IndyCar fans had been spared the loss of a hero since 2006. Sheltered much like NASCAR fans with the reassurances of the sanctioning body that the cars were safe. The tracks were safe. The drivers and fans were safe. A misconception that NASCAR and IndyCar promoted and encouraged. But it’s still a misconception. A dangerous lulling into complacent behavior and lack of concern on the part of fans and drivers a like.
Drivers who allow their tempers to control their behavior and use a 3600 lb car as a weapon have bought into that complacency. Fans who cheer when a driver hits the wall have bought into that complacency. People regardless of who they are or what form of motorsports they follow who believe that the sport is safe are niave and unfortunately stupid.
NASCAR was fortunate, our champion is sore and bruised but he will race again at Talladega. IndyCar was not so fortunate and they mourn the loss of one of their champions in Dan Wheldon. It is time for those of us who buy tickets and t-shirts to say to our sanctioning bodies lets look at it again. Are we truly doing everything we can do to keep our heroes safe? In NASCAR is a car with no down force and too high of a center of gravity the best we can do? Is the risk at Talladega worth it? If we are going to spend millions of dollars on something shouldn’t it be making the cars race able around other cars? And shouldn’t the drivers be the ones to tell us that the cars are race able since they drive them? IndyCar needs to take responsibility and make conscious decisions about the type of tracks they race on and what does and doesn’t constitute safe race conditions.
It’s much to soon to point fingers and find blame. We may never know who is to blame. In truth it doesn’t matter who is to blame the price is the same. The time is here to give thanks for the good fortune of one young champion and ask for the blessings and love and comfort for the family of another. The time is here to examine our behavior and our actions and ask ourselves, how would I have felt if the out come was different in Charlotte? Allow me to be the source of that answer, It hurts people It hurts like hell.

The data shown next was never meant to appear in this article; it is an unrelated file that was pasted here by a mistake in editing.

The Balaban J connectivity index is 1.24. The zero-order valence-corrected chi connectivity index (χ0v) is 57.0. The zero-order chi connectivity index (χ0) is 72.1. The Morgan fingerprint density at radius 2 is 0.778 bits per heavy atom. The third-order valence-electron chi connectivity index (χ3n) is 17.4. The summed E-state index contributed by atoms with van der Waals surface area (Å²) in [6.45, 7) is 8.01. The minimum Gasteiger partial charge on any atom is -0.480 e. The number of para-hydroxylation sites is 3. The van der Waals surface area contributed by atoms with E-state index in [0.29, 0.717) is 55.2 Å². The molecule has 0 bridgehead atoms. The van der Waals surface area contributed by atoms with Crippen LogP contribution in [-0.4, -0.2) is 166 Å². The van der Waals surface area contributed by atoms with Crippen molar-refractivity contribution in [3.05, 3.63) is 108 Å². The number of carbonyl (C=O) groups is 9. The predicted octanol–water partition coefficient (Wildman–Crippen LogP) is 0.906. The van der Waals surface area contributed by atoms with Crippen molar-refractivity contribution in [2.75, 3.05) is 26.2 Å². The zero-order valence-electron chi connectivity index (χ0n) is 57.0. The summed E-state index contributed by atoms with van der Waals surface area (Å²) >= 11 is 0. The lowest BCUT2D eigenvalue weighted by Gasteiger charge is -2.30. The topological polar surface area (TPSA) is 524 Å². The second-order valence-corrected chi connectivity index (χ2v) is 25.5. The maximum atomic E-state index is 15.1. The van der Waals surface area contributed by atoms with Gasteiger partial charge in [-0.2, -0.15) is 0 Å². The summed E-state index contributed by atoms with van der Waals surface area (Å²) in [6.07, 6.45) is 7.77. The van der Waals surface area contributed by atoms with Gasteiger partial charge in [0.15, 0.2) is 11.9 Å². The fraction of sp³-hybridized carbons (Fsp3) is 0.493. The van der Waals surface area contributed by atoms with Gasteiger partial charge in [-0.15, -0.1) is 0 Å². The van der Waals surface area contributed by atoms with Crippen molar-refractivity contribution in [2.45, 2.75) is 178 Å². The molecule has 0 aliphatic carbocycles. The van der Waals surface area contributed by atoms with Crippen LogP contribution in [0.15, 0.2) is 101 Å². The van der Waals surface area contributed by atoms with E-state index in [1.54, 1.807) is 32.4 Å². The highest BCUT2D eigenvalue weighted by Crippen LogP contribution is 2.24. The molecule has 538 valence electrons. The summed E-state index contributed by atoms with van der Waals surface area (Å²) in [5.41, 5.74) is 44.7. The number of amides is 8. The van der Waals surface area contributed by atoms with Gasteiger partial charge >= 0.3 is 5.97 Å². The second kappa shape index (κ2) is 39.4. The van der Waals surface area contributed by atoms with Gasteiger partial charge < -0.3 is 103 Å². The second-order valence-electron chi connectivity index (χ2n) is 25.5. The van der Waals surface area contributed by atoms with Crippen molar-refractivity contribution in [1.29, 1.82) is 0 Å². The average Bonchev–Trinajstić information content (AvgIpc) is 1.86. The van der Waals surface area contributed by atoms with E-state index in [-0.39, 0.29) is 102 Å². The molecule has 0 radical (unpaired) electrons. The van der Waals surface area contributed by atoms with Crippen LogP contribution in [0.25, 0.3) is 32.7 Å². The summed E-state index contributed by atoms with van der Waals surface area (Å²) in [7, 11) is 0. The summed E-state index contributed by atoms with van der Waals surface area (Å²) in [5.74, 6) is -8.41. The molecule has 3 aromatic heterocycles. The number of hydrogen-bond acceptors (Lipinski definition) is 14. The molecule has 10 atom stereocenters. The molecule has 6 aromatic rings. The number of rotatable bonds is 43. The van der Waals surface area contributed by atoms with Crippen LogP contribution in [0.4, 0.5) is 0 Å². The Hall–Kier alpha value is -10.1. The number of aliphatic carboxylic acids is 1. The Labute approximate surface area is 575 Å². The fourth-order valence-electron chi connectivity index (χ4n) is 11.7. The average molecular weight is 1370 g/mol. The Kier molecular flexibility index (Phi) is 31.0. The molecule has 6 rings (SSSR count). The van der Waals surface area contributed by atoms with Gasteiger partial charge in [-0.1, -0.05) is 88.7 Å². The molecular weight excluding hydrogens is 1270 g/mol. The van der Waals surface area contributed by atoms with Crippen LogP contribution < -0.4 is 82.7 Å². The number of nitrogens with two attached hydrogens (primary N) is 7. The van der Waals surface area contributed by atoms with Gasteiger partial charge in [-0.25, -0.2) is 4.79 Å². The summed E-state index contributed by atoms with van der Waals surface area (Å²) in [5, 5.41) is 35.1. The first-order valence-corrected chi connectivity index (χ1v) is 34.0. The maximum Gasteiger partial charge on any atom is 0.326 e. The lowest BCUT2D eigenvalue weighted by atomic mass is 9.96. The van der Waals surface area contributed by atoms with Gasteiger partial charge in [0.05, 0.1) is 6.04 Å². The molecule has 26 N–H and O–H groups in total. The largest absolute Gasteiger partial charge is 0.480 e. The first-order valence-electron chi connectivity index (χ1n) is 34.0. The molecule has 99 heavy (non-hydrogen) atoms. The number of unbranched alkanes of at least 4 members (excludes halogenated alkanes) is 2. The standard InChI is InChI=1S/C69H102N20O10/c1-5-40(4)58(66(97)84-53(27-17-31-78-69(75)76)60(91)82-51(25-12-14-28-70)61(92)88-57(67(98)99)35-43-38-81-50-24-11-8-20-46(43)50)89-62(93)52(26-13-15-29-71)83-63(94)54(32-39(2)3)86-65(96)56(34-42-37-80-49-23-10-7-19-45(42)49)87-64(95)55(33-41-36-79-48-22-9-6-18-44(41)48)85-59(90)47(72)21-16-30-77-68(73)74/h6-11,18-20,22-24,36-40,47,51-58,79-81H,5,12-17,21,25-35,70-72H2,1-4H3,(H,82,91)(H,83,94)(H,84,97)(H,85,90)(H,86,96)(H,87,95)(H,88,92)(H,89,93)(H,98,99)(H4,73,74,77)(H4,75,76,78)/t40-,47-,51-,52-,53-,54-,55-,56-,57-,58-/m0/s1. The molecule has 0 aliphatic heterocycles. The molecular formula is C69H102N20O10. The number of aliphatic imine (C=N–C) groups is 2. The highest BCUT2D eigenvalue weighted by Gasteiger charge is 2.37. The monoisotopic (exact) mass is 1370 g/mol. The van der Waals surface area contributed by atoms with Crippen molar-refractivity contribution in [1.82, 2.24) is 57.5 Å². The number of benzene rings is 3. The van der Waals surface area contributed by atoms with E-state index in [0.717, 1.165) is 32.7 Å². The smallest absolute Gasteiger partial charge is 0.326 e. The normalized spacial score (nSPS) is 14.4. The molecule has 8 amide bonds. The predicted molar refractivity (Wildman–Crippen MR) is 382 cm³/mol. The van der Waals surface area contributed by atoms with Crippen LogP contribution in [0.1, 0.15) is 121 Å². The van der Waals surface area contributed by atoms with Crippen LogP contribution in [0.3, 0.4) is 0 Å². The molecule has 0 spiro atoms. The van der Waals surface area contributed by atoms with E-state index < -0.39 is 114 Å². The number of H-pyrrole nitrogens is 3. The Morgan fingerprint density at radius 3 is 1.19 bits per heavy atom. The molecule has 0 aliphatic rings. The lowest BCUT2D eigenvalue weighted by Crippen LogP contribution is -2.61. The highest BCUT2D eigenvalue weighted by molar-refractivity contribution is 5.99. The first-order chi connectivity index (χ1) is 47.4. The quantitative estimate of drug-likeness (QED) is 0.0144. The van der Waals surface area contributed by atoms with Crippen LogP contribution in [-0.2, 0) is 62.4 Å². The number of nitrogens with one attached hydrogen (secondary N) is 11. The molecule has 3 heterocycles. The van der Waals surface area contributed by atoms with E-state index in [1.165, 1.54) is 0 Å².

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Congratulations to Carl Edwards on his NNS win at Charlotte. Even with a wrecked car Carl showed that although Ducks prefer to swim they have wings and can fly.
Congratulations to Ron Hornaday on his 51st win. More and more I am convinced that the Camping World Truck series will be a lesser place without Ron Hornaday on the track.
Congratulations to Matt Kenseth on his victory in the Sprint Cup Series.
It is with a heavy and sad heart that I wish Susie Wheldon and her sons all of the strength and support and love that the world can offer her. Thoughts and prayers are with you.
Also thoughts and prayers and sympathies to the family of Off-road Champion Rick Huseman and his brother Jeff who died in a plane crash this afternoon in Barstow.
At times like these this means perhaps more than I intend for it to mean every week. To all the competitors in all the series thanks for giving us everything you have to give, you are our heroes. Most importantly, thanks to all the families who shared their loved ones with us so we could cheer our favorite driver and favorite teams. You are the true heroes of the sport and we are forever in your debt.